Wot sa scorcher!
What a summer we are having! Here at the walled garden it has been a real challenge to keep everything watered in these hot, dry and often windy conditions. The size of the site means that often watering has to be done by hand using watering cans. The allotments have access to taps which bring water from the water tower in the corner of the walled area but this is gravity fed and once one tap is open, the pressure drops and water flow slows down. If two taps are open, the flow slows to a trickle so considerable patience is required if you have a large area to water! Places like the sensory garden are so far away from the water tower that at the best of times the water supply is lamentable and watering cans become the only viable option. Consequently, some of the plants are beginning to look a bit distressed! However, a week of rain would soon repair the situation and, with school holidays approaching, the weather is almost certain to break!!!
The Royal Jubilee
Celebrations in June saw the unveiling of a commemorative plaque of a suitably rustic nature (see if you can find it next time you visit) and Alan Hayes, our fruit expert has grafted a special apple tree from an original tree called Queen Cox which is currently in its second year of growth and looking strong! A mere whip – persnapper, in fact! Pun intended. Speaking of apples, it looks likely that there will be a bumper crop this year, which will be welcome news for our cider makers and – later on – for our cider drinkers! Last years vintage will soon be on sale!
Can you smell the roses?
If you plan to visit soon, you can’t fail to be impressed by the roses in the rose garden. The colours are brilliant and the scent is amazing. Hot weather is taking its toll and individual flowers aren’t lasting long but there are fresh buds waiting to burst forth!
The new gates to the materials store area are now completed and fully painted thanks to Steve Clarke. Whilst he was away on holiday recently, a new sign mysteriously appeared on the gates so now everyone knows whose fault it is if anything goes wrong with them!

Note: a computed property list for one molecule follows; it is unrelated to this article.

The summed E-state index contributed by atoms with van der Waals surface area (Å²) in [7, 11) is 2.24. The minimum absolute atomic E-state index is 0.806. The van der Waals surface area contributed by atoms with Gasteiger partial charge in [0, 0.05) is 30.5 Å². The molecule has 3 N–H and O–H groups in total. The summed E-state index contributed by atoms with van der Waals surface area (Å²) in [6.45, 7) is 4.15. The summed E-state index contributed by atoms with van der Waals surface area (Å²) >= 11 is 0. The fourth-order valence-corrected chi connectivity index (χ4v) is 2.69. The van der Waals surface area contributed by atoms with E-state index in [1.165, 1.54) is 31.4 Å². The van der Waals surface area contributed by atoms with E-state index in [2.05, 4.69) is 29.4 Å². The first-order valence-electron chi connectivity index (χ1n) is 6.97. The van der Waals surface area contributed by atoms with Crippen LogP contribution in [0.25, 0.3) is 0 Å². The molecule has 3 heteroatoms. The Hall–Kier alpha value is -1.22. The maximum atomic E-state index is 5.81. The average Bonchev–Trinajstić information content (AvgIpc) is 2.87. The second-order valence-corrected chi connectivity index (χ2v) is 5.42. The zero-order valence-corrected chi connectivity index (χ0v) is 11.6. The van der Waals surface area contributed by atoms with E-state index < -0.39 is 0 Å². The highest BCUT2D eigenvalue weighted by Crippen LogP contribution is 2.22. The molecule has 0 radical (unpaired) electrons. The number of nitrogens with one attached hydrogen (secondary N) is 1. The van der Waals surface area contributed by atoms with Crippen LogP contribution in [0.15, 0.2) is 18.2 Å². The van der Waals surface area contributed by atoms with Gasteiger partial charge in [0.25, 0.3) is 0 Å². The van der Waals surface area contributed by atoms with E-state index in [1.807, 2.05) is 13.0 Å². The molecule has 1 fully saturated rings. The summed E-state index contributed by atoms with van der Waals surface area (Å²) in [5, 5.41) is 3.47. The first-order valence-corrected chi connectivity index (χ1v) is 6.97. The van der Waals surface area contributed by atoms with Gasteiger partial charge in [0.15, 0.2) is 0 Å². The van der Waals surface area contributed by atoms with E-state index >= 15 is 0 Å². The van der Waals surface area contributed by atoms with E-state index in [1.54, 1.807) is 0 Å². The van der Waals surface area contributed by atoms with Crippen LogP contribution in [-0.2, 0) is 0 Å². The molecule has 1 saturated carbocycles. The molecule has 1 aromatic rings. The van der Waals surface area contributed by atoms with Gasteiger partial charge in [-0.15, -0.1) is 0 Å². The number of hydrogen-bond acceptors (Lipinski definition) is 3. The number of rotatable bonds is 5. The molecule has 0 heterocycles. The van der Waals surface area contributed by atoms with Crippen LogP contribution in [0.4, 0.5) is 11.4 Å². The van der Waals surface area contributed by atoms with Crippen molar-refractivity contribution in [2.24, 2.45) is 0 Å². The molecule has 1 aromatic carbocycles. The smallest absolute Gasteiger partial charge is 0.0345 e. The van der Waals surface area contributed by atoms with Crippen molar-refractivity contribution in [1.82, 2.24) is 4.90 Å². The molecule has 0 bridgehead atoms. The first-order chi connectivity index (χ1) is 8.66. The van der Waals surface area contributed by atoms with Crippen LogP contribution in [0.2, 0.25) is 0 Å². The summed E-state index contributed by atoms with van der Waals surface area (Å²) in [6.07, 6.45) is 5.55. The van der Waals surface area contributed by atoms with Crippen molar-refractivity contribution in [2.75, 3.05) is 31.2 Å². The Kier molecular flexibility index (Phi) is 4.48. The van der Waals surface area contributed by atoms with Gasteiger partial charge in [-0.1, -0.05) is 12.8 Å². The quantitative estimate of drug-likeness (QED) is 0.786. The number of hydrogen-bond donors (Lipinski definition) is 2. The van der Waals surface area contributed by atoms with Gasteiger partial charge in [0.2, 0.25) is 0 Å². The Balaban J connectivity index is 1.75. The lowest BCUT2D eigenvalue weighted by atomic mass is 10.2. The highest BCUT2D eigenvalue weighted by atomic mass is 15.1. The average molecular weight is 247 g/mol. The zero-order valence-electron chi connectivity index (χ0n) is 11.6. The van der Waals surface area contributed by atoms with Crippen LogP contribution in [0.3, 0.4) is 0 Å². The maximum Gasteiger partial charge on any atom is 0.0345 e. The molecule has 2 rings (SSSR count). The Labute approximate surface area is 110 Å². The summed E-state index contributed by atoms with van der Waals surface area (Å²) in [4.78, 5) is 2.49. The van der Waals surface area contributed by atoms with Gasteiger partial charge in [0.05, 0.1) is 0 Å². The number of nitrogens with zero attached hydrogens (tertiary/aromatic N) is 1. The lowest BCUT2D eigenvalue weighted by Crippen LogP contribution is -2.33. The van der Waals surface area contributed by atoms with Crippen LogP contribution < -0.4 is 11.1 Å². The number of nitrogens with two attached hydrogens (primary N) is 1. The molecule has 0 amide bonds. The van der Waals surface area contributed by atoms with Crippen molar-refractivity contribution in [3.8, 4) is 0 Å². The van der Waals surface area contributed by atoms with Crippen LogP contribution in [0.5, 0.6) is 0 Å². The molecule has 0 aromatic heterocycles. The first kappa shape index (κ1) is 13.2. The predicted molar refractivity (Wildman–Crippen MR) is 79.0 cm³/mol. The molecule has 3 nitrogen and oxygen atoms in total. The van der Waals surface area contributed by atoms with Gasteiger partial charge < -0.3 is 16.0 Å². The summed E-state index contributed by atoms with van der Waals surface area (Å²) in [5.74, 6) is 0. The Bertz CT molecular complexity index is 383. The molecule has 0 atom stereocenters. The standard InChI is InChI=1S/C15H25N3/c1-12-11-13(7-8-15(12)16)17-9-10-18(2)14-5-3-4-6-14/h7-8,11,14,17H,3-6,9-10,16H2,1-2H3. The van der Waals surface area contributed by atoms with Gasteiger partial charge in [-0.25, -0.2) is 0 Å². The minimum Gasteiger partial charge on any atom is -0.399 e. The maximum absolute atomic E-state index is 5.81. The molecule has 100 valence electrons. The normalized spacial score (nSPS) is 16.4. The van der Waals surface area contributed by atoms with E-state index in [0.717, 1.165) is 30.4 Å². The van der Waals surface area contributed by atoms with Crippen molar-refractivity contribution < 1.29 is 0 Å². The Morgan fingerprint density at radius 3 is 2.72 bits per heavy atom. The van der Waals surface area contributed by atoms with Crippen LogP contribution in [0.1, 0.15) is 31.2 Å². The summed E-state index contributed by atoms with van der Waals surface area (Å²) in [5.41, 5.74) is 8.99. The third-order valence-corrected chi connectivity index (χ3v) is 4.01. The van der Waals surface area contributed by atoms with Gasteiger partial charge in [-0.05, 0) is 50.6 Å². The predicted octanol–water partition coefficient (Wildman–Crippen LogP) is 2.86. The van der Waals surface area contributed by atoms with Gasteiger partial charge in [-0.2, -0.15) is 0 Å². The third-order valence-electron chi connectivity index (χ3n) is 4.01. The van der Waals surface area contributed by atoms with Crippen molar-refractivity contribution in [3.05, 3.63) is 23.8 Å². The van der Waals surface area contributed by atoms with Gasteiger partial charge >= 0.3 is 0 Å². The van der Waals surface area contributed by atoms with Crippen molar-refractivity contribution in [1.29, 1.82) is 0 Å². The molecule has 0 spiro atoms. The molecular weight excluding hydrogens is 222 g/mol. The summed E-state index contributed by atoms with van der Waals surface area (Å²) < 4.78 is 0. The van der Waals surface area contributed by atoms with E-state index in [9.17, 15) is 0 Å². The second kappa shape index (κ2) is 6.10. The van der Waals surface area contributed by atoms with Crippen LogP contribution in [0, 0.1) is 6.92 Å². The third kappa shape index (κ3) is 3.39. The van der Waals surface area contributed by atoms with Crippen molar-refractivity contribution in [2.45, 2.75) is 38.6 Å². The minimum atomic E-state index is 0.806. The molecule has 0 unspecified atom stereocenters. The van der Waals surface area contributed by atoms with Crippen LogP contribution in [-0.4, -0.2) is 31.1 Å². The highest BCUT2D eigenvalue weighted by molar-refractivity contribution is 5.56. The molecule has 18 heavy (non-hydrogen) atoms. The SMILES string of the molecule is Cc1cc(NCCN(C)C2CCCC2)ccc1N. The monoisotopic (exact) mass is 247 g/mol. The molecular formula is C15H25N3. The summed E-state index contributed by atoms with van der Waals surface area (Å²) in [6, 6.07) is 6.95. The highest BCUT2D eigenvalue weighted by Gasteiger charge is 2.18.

No smoke without fire!
Work continues on the cart restoration programme. The necessary bits and pieces are slowly being gathered together ready for re-assembling. The wheels are now all constructed and awaiting their steel rims. All of the work done on the cart has presented volunteers with a steep learning curve but rising to the challenge is a walled garden speciality! Fitting the first rim to the first wheel involved a bit of trial and error, it has to be said. The team assembled and a fire was lit beneath the steel rim before it was carefully lifted over the waiting wheel and eventually it was eased into place, burning the wood as it slipped into place.
There were some anxious moments, and first attempts did not go entirely to plan but the rim was re-heated and was eventually got into place before being dowsed by much water. This not only made the metal shrink into position but it also put out the flames in the burning wheel! The original cart, when it was in general use, carried school children around the village for Mayday festivities. 2023 is a special anniversary of this event so the plan is to have the cart finished by May 2023 so that it can be used to re-enact the celebration.